A spring 82 couples the pivot block 52 and the cam block 40 to bias lever arm 54 to swing counter clockwise, in view of FIG. 1, and urge dog 80 toward a workpiece. Lever arm 54 pivots in the clockwise direction, indicated by reference numeral 84, in response to a reactive force vector 92 originating from the workpiece and in response to thrusting motion of the chain saw 20 into the workpiece. Cam follower 60 is biased toward the closed end 64a of feed portion 64 whereat the extent of dog 80 travel toward chain 30 is limited, i.e., when cam follower 60 hits the closed end 64a, dog 80 is close to but not touching chain 30.
Feed mechanism 22 thereby provides a lever arm 54 pivotally mounted to the chain saw 20 and carrying at its distal end 54b a dog 80 adapted for pivotal engagement at the kerf of a workpiece.
FIGS. 3 and 4 illustrate use of the feed mechanism 22 during an up-cut operation on an aggregate wall 100 along a vertical line of cut 111. In FIG. 3, chain saw 20 is inverted relative to its orientation in FIG. 1 for performing the up-cut operation. The guide bar 28 is first positioned within a kerf 120 (FIG. 4) of wall 100, e.g. as by a plunge cut, previous up-cut, or pre-cut with a circular saw. The feed mechanism 22 is positioned as shown in FIG. 3 to assist in developing the required up-cut feed force. Cam follower 60 rests at the closed end 64a of feed portion 64. Dog 80 pivotally engages wall 100 at the point 102 along the kerf 120. As the operator delivers an applied force vector 104 horizontally and parallel to the longitudinal axis 106 of chain saw 20, lever arm 54 pivots in response to reactive force vector 92, i.e., pivots relative to wall 100 about the point 102 and pivots relative to chain saw 20 about pin 50.
As a result, chain saw 20 moves along an arc 108 until the leading face 110 of chain saw 20 abuts the wall 100 and stops further longitudinal movement of saw 20. Also, cam follower 60 moves from the closed end 64a of feed cam portion 64 as pivot block 52 pivots about pin 50. The final position of chain saw 20 is shown in phantom in FIG. 3 along the intended line of cut 111 (FIG. 4). In so moving along arc 108, chain saw 20 cuts vertically, in the view of FIG. 3, by the cutting distance 112 for a given thrust distance 114 of chain saw 20.
FIG. 4 is a sectional view of the guide bar 28, dog 80 and wall 100 of FIG. 3 taken along lines 4--4 of FIG. 3. FIGS. 5 and 6 illustrate the configuration of dog 80 as generally diamond shaped and having a leading wedge-shaped kerf engaging portion including edges 80a and 80b. Dog 80 engages the kerf 120 at edge portions 80a and 80b to provide a pivotal coupling of lever arm 54 and wall 100.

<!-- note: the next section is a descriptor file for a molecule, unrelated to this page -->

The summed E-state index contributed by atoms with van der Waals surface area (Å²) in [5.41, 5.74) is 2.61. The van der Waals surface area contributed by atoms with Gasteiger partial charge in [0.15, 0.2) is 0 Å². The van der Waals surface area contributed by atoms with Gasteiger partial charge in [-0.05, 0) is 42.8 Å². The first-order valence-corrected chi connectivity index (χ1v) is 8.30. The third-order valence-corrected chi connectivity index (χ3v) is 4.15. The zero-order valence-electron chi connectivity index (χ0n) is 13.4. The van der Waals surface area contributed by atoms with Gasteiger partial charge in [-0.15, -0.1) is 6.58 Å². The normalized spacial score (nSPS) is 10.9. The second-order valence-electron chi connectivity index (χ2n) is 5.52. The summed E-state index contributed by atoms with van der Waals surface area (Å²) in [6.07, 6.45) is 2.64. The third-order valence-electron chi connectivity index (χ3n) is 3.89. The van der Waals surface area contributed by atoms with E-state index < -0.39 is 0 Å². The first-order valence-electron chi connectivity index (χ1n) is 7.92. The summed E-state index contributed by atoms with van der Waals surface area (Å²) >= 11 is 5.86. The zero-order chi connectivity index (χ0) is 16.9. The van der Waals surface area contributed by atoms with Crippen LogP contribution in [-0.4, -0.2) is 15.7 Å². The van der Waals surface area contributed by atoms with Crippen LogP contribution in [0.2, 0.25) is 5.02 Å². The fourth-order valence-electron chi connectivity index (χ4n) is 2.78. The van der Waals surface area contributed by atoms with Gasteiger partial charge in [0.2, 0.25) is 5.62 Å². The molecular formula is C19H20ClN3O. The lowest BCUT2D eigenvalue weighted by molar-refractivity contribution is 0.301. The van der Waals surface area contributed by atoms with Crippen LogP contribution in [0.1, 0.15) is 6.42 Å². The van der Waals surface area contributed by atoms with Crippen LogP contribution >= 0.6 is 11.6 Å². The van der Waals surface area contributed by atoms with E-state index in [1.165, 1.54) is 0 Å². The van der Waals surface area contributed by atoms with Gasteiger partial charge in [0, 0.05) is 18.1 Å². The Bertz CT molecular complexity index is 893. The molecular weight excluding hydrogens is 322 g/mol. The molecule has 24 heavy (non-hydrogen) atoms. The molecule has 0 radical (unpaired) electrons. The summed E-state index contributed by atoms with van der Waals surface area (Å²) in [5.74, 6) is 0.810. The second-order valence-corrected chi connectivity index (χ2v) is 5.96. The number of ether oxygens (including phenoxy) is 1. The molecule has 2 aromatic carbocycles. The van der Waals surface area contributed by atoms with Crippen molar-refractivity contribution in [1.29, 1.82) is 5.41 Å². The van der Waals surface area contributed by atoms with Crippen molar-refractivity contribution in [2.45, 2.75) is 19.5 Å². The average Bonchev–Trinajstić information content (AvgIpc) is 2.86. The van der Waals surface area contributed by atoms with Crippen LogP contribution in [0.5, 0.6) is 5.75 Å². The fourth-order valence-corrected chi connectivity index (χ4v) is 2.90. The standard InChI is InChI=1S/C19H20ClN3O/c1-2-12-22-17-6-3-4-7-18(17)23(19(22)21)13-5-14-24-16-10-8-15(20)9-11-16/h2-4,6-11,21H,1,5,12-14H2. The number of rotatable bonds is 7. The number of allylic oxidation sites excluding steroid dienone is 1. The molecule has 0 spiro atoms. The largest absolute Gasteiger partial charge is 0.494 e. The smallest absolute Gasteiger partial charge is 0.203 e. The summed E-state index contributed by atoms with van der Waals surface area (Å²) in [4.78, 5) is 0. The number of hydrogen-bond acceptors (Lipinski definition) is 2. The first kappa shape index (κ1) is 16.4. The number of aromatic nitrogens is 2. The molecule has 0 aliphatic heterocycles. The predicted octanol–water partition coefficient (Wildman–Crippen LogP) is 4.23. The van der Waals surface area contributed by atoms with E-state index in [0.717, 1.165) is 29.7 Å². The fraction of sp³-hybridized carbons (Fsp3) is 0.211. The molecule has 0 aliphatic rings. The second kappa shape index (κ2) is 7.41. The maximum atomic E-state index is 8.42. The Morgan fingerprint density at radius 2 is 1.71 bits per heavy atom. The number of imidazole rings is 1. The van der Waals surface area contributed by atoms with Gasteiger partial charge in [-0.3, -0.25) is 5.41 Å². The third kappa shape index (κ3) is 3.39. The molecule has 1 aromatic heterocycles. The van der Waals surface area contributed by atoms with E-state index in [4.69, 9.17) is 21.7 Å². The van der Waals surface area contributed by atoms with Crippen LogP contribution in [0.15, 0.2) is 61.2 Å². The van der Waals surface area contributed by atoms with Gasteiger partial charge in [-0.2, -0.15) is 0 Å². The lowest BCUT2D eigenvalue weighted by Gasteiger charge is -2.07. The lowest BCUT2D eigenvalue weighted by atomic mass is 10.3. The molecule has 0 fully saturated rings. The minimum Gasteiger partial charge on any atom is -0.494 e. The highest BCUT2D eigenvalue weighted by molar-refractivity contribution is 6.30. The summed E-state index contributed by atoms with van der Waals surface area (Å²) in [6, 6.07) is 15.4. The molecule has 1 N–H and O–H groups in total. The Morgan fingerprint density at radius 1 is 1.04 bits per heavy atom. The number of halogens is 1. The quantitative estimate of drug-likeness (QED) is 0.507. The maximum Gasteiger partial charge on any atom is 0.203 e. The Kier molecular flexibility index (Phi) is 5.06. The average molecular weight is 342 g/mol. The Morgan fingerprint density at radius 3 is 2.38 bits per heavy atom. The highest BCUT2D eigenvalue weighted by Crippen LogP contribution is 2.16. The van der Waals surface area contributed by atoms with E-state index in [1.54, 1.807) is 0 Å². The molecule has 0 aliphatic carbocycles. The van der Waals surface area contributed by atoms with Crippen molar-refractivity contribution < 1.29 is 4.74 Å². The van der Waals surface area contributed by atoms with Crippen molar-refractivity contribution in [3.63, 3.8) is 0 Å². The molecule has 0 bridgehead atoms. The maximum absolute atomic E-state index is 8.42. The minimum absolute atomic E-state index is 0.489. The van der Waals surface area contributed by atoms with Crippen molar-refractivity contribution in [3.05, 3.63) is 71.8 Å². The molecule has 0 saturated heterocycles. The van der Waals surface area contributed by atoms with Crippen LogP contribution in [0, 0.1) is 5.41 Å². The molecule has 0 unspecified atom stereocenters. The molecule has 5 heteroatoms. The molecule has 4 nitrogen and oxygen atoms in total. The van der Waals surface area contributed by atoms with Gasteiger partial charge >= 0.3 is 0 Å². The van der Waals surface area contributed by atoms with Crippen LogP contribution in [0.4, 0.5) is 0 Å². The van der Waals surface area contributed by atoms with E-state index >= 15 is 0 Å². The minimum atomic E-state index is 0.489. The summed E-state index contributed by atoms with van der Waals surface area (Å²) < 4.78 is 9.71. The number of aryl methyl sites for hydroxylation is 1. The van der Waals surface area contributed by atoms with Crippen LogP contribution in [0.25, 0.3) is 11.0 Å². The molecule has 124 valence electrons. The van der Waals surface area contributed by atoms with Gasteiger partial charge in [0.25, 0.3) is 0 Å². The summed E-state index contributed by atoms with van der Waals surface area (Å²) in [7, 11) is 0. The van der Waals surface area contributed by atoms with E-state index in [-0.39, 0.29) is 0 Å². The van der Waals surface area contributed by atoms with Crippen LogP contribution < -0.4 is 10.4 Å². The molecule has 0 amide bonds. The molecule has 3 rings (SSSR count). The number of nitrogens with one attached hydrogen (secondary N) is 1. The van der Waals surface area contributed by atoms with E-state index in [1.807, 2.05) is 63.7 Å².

It will, therefore, be appreciated that the operator of chain saw 20 may accomplish a vertical up-cut by application of a horizontally applied force vector 104. The leverage provided by the feed mechanism 22 aids the operator in developing the necessary feed force, i.e, force perpendicular to guide bar 28 and against the material of wall 100. Once the up-cut operation is accomplished, the operator retracts saw 20 from wall 100 and spring 82 returns pivot block 52 to its original position in preparation for the next up-cut operation.
The feed mechanism 22 is particularly useful in aggregate cutting applications where large magnitude feed forces are required. For example, without the aid of the feed mechanism 22, the operator would have to apply feed force having components parallel to the intended line of cut, i.e., parallel to kerf 120. In an up-cut, this would include lifting the weight of the chain saw 20, e.g., on the order of 30-40 pounds and the required magnitude of feed force of the saw chain 30 against the wall 100, e.g., on the order of 70 pounds. With the aid of the feed mechanism 22, however, the operator need only apply the horizontal force vector 102 to chain saw 20. It may be appreciated that application of such a horizontal force vector, essentially leaning into the wall 100, is much more convenient and less strenuous than lifting the chain saw 20 vertically against the workpiece.